Dorian is moving to the northeast near 10 mph and this general motion is expected to continue with an increase of forward speed through Saturday. On the forecast track, the center of Dorian will continue to move close to the coast of eastern SC for the next several hours and then move near or over the coast of North Carolina tonight and Friday. The center should move to the SE of extreme southeastern New England Friday night and Saturday morning and approach Nova Scotia later Saturday or Saturday night.

Hurricane-force winds extend outward up to 60 miles from the center and tropical-storm-force winds extend outward up to 195 miles.

 

Hurricane Tracker

 

1. A small area of low pressure located a few hundred miles northeast of Bermuda is producing limited showers and thunderstorms, well to the southeast of the center. This system has become poorly defined and significant development is not anticipated.

* Formation chance through 48 hours…low…10 percent.

* Formation chance through 5 days…low…10 percent.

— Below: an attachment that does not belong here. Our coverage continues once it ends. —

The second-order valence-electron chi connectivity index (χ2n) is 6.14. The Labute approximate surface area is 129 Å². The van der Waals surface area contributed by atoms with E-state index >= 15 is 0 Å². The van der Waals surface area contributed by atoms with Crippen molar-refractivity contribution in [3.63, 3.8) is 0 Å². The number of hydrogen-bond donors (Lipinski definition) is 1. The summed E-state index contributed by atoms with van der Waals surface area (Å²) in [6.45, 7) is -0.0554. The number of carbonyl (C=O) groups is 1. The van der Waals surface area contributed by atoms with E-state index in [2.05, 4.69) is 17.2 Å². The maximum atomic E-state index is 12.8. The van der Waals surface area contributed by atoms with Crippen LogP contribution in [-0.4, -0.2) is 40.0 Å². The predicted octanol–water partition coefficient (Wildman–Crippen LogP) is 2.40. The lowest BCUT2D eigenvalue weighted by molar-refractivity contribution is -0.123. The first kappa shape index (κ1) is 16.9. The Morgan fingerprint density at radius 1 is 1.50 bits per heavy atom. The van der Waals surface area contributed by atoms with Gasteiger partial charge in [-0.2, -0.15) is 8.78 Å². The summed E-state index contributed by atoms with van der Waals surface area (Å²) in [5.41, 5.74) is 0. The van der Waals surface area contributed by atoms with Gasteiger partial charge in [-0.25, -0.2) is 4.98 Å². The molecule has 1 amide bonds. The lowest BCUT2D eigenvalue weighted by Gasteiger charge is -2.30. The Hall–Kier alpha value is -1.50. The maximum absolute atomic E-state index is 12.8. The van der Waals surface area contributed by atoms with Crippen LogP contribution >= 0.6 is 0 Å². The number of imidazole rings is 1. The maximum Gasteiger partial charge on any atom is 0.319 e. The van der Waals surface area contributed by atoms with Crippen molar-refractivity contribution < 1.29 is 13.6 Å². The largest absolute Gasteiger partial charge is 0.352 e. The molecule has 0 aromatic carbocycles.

2. An area of disturbed weather located several hundred miles east of the Leeward Islands is associated with a tropical wave. Only slow development of this disturbance, if any, is expected during the next couple of days while it moves slowly northwestward.

* Formation chance through 48 hours…low…10 percent.

* Formation chance through 5 days…low…10 percent.

 

3. A broad area of low pressure associated with a tropical wave located about 100 miles east of the Cabo Verde Islands continues to produce disorganized showers and thunderstorms. Gradual development of this system is possible and a tropical depression could form while it moves westward across the tropical Atlantic Ocean through early next week. Enhanced rainfall is possible across the Cabo Verde Islands through early Friday as the disturbance moves through the region.

* Formation chance through 48 hours…low…20 percent.

* Formation chance through 5 days…medium…60 percent.

 

Check out the Interactive Radar on WTKR.com: Interactive Radar